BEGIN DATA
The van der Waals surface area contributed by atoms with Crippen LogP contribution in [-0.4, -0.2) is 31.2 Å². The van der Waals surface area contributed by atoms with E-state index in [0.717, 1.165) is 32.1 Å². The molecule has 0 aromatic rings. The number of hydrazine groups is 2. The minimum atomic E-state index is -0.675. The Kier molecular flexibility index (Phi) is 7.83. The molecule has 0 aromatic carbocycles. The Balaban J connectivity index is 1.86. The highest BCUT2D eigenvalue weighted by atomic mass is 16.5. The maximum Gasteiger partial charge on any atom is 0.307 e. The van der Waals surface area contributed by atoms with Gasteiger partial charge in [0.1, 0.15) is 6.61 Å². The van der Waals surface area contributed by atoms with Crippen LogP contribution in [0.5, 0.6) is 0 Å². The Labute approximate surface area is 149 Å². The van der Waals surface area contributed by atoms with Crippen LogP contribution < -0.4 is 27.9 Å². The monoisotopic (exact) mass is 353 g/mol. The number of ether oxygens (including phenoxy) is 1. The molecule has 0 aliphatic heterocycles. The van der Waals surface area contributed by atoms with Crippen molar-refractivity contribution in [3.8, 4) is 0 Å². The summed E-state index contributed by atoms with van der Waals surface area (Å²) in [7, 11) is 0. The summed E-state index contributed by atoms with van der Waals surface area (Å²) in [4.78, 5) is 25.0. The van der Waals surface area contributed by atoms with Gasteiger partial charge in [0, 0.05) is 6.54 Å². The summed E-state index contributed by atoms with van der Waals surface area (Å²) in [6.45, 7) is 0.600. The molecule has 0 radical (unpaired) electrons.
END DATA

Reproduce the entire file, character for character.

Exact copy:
The van der Waals surface area contributed by atoms with Crippen LogP contribution in [-0.4, -0.2) is 31.2 Å². The van der Waals surface area contributed by atoms with E-state index in [0.717, 1.165) is 32.1 Å². The molecule has 0 aromatic rings. The number of hydrazine groups is 2. The minimum atomic E-state index is -0.675. The Kier molecular flexibility index (Phi) is 7.83. The molecule has 0 aromatic carbocycles. The Balaban J connectivity index is 1.86. The highest BCUT2D eigenvalue weighted by atomic mass is 16.5. The maximum Gasteiger partial charge on any atom is 0.307 e. The van der Waals surface area contributed by atoms with Gasteiger partial charge in [0.1, 0.15) is 6.61 Å². The van der Waals surface area contributed by atoms with Crippen LogP contribution in [0.5, 0.6) is 0 Å². The Labute approximate surface area is 149 Å². The van der Waals surface area contributed by atoms with Crippen LogP contribution < -0.4 is 27.9 Å². The monoisotopic (exact) mass is 353 g/mol. The number of ether oxygens (including phenoxy) is 1. The molecule has 0 aliphatic heterocycles. The van der Waals surface area contributed by atoms with Crippen molar-refractivity contribution in [3.8, 4) is 0 Å². The summed E-state index contributed by atoms with van der Waals surface area (Å²) in [7, 11) is 0. The summed E-state index contributed by atoms with van der Waals surface area (Å²) in [4.78, 5) is 25.0. The van der Waals surface area contributed by atoms with Gasteiger partial charge in [0, 0.05) is 6.54 Å². The summed E-state index contributed by atoms with van der Waals surface area (Å²) in [6.45, 7) is 0.600. The molecule has 0 radical (unpaired) electrons.